Okay, help me now...

I am in serious need of help, and I need to have some questions answered.
I have gone through every trial and every error, and it still doesn’t work. When I set the logic tic rate, bad things happen, as indicated in this post:

okay, so I have uploaded my WIP game, in a desperate attempt to solve my problem by letting others see for themselves what is going on.

here is the file:

Okay, now for the questions…
First of all, it seems as though the lighting in the Runtime of a blend is brighter, as if the energy of all lamps was increased.

Second, is there any way to “read” what the console of a runtime spits out?

Any help would be great, thanks. :slight_smile:

EDIT: Oh, and the controls:
W,S,A,D: Move
LMB: Place item
RMB: Pick up item
Tab: View Inventory

Second, is there any way to “read” what the console of a runtime spits out?

Are you talking about error messages? All you have to do is press the other button that says Blender on the task bar. Your blend is giving error messages, I saw that. You should be checking that as you program and catch errors right away. The second fairly easy way to check out what’s going on in python is by using the print statement in strategic locations to have it tell you the value of something or if it made it that far, or if it went into an if block. Sometimes I just put print “hi”
To see if it got that far.
Sometimes print object.getSomething()
or print variable

If I get a chance I’ll try looking at the code, but really, your the best one to debug it since you wrote it (hopefully).

For now I’m still using 2.34 since the changes in 2.35 seem to have introduced several new bugs. Have you tried reprogramming it to test in an earlier version?

Hmm…I know how to read debug messages and all that stuff, print dir(), and so forth. What I want to know is how to get error messages in a RUNTIME, or would they be the same?

Yeah, about the debugging thing, All I’m trying to do is get the motion to work correctly.

Does it mess up on your machine too? I need to know this before I can go anywhere.

Anyway, thanks.

Well when you write a little python script, you can use that same script to write error from a runtime to a txt file. The only things is, you wil only see the last error. But when you change ‘w’ to ‘a’ (append), you’ll have every error written to the txt file. Really handy.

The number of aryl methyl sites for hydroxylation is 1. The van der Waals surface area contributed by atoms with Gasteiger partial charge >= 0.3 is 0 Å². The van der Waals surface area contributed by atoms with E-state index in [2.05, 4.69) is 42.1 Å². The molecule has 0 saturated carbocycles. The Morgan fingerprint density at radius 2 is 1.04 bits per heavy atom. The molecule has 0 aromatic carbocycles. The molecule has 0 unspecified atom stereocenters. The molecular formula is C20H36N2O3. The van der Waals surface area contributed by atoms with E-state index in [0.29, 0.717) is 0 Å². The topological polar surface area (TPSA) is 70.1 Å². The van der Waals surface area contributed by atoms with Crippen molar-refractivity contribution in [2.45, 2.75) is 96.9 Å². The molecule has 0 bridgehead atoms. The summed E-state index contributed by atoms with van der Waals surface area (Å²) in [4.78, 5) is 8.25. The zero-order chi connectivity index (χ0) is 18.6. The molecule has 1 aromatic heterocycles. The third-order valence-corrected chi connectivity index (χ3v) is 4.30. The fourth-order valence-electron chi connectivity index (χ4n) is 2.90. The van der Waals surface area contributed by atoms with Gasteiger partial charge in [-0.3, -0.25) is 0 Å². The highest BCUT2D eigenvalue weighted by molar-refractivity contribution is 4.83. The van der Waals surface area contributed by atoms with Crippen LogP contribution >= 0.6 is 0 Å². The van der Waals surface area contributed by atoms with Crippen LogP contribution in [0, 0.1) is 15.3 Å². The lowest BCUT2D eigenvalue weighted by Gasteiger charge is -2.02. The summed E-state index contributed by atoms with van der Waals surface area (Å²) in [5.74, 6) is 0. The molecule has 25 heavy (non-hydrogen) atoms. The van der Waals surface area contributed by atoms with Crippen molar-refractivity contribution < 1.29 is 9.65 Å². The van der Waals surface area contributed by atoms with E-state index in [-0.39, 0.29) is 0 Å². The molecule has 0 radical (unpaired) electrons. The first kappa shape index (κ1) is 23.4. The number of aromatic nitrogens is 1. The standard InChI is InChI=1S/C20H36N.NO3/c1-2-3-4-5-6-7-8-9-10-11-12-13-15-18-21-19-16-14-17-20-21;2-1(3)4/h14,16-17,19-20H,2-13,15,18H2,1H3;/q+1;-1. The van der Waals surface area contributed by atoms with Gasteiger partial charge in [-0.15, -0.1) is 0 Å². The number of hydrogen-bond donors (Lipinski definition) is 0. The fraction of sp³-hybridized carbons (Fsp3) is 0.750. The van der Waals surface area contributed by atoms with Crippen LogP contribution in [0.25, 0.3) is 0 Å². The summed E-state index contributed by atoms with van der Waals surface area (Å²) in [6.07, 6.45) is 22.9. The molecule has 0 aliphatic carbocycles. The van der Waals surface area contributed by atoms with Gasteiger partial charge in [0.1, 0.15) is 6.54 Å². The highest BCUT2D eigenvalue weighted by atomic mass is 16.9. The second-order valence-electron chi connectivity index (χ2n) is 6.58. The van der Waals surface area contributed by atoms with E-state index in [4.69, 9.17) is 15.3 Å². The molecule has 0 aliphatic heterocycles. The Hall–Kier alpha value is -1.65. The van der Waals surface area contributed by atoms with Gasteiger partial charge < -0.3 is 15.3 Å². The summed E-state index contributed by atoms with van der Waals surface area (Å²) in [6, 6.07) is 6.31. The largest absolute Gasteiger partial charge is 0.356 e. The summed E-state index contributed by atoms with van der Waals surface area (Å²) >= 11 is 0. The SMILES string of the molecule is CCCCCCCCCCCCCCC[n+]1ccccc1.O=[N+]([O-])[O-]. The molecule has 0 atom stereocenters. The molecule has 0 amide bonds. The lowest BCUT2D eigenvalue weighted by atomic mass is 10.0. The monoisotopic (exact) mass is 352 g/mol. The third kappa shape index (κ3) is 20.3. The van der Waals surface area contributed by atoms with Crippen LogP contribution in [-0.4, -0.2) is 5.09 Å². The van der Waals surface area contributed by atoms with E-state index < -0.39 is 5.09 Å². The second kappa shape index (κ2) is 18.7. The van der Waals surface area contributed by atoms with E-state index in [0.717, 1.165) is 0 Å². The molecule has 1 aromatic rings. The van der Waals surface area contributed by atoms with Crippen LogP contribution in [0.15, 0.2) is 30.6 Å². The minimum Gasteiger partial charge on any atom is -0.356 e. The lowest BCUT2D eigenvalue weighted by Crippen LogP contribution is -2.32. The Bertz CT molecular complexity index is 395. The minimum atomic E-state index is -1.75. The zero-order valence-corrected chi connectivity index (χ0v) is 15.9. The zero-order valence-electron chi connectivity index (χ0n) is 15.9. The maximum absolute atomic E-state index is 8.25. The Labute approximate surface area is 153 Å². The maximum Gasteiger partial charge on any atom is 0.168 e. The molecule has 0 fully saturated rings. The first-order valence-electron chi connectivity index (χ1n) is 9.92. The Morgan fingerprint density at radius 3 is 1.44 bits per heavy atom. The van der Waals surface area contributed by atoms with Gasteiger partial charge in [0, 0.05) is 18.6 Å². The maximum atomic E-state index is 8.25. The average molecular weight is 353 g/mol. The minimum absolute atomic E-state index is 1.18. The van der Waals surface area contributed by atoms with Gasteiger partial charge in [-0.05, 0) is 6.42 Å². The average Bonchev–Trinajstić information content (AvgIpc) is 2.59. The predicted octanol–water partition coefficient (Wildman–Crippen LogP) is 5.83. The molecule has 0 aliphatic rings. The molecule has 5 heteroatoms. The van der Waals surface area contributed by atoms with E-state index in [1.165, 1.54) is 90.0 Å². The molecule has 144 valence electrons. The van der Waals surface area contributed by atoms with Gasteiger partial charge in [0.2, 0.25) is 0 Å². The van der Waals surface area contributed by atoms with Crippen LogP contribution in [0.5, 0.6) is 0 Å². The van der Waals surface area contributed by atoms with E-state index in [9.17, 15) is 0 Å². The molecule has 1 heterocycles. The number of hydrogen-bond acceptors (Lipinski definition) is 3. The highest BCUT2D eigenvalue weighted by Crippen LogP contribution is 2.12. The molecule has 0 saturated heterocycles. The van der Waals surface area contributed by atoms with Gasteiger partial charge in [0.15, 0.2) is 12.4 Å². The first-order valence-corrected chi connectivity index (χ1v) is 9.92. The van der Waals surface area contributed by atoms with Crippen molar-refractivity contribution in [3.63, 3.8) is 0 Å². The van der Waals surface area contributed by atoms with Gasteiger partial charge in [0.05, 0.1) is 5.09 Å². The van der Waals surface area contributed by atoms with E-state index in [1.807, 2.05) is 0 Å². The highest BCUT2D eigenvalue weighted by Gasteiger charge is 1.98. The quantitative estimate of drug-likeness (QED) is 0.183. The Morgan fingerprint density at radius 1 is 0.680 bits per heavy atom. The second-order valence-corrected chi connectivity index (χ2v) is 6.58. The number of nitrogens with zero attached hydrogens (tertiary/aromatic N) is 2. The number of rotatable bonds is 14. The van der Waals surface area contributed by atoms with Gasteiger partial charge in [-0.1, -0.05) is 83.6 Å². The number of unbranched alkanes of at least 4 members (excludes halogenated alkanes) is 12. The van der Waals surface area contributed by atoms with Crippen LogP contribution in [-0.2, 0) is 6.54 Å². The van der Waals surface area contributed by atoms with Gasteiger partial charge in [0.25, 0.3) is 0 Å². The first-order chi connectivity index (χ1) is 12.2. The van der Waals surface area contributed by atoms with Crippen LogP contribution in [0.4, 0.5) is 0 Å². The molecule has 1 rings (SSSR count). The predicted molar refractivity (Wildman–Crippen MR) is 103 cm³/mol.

import sys
f = open(“log.txt”,“w”)
sys.stdout = f #print messages will be logged
sys.stderr = f #error messages will be logged

What I want to know is how to get error messages in a RUNTIME, or would they be the same?

Yeah, same. That’s why you see about 100 of the same error messages. It’s just looping through the script giving the error over and over. For the simplicity of these scripts, debugs are kind of unnecessary I think. In a true debug environment you step through the script and see exactly what it’s doing. Most of the time it’s a pain because you step through libraries and everything. It’s a lot simpler to use a print test and isolation in my book. There’s really nothing you can’t figure out that way, and usually a lot faster. Your not going to stop or fix a c++ bug no matter what. You can only do tests to isolate it and then report it. I thought you didn’t know because there’s a script bug getting reported. I always start by fixing those. The script is stopping right there and not going any further. In that case I think it was on line 7 of one of your scripts. What I do to find the other errors is think of what could be causing it. It’s usually less than 3 or 4 things. Then I figure out ways to test them alone without the other ones involved. It’s always worked for me.